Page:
Medicine and the iPhone
When Apple announced the iPhone SDK, we knew that Epocrates Rx was coming. Strangely, it took forever for some of the obvious other medical utilities to appear….
For those who don’t know, in my “other life” I am an academic hospitalist. Having appropriate medical utilities on my iPhone is quite a boon - no more carrying my palm pilot AND cell phone around…
Some of the medical utilities that I have tried:
(as of Aug 31, 2008)
This program has a large number of formulas and tools, and also has the handy “Favorites” ability. I certainly appreciate having a large selection of formulas on hand, but I also want a “short list” of the ones I actually use on a daily basis. In fact, some of the included formulas are ones I have not heard of - I have some reading to do….
The list of included formulas is fairly comprehensive, and hopefully will continue to grow with each update. So far, this is looking to be my top utility (behind Epocrates Rx, of course). And because the overall app is working well, it should be fairly easy for the developer to continue to add in new features — this app could easily incorporate many of the functionality of some of the other medical “one shot” applications.
Well worth the $4.99. Especially since I was considering writing a program like this, and would much rather pay $5 than spend the hours it would have taken me to do this….
Update: Version 1.0.3 adds new features including a fairly complete pregnancy calculator. I am definitely happy every time I can get rid of an application that only does one thing in favor of an application that does the work of multiple other apps.
One complaint - how much longer until they release the iPhone equivalent of the Pro version - I paid for another year after being told that my subscription would transfer. That implies that there is a paid iPhone version, and not just a free version that doesn’t require a subscription….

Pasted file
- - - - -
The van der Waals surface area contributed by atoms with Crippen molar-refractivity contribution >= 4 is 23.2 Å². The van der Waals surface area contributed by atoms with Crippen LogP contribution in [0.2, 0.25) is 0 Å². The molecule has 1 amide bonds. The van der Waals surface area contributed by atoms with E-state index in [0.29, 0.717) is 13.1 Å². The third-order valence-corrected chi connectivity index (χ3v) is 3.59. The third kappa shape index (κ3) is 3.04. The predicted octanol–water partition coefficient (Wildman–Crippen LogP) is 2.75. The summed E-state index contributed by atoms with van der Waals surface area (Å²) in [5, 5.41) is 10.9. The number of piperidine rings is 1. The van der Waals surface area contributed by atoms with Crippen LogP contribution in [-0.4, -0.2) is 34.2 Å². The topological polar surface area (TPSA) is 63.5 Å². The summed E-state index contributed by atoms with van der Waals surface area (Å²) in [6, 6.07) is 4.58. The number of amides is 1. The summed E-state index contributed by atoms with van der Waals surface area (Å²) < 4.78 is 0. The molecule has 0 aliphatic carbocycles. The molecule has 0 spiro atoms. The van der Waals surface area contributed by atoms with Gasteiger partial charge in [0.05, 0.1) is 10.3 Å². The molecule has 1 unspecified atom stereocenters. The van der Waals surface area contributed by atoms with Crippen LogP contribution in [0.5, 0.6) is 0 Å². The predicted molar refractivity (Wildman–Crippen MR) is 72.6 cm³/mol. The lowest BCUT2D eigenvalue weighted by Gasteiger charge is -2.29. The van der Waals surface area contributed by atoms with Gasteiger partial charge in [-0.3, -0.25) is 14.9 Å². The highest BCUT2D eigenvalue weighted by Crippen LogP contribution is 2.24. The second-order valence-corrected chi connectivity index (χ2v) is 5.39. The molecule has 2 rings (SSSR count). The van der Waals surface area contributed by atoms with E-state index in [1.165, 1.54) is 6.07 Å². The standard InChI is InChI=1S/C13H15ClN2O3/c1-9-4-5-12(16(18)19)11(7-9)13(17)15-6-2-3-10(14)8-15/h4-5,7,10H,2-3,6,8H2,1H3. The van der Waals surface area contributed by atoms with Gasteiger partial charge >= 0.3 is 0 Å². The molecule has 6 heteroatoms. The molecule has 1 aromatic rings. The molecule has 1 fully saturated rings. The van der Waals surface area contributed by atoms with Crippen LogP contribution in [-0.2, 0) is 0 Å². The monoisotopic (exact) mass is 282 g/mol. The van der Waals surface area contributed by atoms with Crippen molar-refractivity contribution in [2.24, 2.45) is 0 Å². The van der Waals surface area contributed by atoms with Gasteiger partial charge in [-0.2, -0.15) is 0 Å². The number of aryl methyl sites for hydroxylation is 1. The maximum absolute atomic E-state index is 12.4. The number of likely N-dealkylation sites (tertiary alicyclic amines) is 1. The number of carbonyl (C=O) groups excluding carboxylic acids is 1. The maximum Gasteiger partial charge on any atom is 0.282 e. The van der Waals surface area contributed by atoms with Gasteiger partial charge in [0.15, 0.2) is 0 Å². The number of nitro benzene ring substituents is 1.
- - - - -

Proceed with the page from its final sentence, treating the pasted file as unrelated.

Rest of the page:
Just released today, this app fills a void in the “Palm-iPhone” gap. In addition to a basic acid-base interpretation, it includes a calculator to predict FiO2 requirements for a given PO2, and will also calculate some cardiac output related values.
My biggest complaint is that this app, like many of the other ABG interpreters available for the Palm, doesn’t perform a very thorough analysis of the ABG data. In my mind, this renders it useless for patient care, or for educational purposes. Hopefully, the author will update this function for the next release and make this a “best of breed” app.
This app is free, which is nice, but is pretty limited. BMI, Corrected Na, FeNa, MELD, and Parkland tools are all available in Mediquations. It does calculate a Bicarb deficit (honestly, I don’t think I have ever used this one), and corrects CSF WBC count (handy, and saves working it out by hand). Neither of these are deal-breakers for me, so I will stick with Mediquations for now.
On a more positive note - the Pregnancy Wheel in this program is quite nice, and much better than the also free OBWheel.
This application is also undergoing further development, so there will be additional features in the next version.
This app works, and shows gestation age and due date based on LMP. But, again, the pregnancy tools in Medical Calculator and Mediquations are more full-featured.
I guess this is handy for searching PubMed from the iPhone, but since you can’t do much with the results it seems like a waste for right now. Perhaps the next version will be more useful?
Applications I have not tried
Since writing this, a few new apps have come out. I have not tried them, so cannot say if they are better or worse than the ones I have used.
Doctor’s Aid - no working web site available
Both of these of appear similar to the others by screen shots, and the lists of formulas are not yet as thorough as Mediquations. However, I am sure that subsequent releases will add more features. The difficulty is going to be when each app has one formula you need that the others don’t. I was hoping that a good open source calculator would come out that would allow users to contribute formulas. But I guess it’s better to have 4 options than 0 options….